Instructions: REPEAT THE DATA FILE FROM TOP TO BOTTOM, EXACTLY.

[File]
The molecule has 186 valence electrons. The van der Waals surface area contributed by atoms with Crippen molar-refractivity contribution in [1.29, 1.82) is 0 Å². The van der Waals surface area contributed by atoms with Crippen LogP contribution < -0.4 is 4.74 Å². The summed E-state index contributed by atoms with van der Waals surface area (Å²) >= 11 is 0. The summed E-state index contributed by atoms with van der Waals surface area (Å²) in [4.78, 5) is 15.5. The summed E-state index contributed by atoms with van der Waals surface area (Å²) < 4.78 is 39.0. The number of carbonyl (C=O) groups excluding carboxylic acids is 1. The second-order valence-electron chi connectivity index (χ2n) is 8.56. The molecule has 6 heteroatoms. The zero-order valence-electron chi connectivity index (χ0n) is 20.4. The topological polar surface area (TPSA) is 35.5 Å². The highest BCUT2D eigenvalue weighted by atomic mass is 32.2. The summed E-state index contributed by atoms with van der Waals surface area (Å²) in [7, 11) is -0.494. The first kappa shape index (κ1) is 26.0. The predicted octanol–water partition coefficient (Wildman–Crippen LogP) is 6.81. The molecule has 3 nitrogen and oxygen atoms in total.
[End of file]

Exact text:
The molecule has 186 valence electrons. The van der Waals surface area contributed by atoms with Crippen molar-refractivity contribution in [1.29, 1.82) is 0 Å². The van der Waals surface area contributed by atoms with Crippen LogP contribution < -0.4 is 4.74 Å². The summed E-state index contributed by atoms with van der Waals surface area (Å²) >= 11 is 0. The summed E-state index contributed by atoms with van der Waals surface area (Å²) in [4.78, 5) is 15.5. The summed E-state index contributed by atoms with van der Waals surface area (Å²) < 4.78 is 39.0. The number of carbonyl (C=O) groups excluding carboxylic acids is 1. The second-order valence-electron chi connectivity index (χ2n) is 8.56. The molecule has 6 heteroatoms. The zero-order valence-electron chi connectivity index (χ0n) is 20.4. The topological polar surface area (TPSA) is 35.5 Å². The highest BCUT2D eigenvalue weighted by atomic mass is 32.2. The summed E-state index contributed by atoms with van der Waals surface area (Å²) in [7, 11) is -0.494. The first kappa shape index (κ1) is 26.0. The predicted octanol–water partition coefficient (Wildman–Crippen LogP) is 6.81. The molecule has 3 nitrogen and oxygen atoms in total.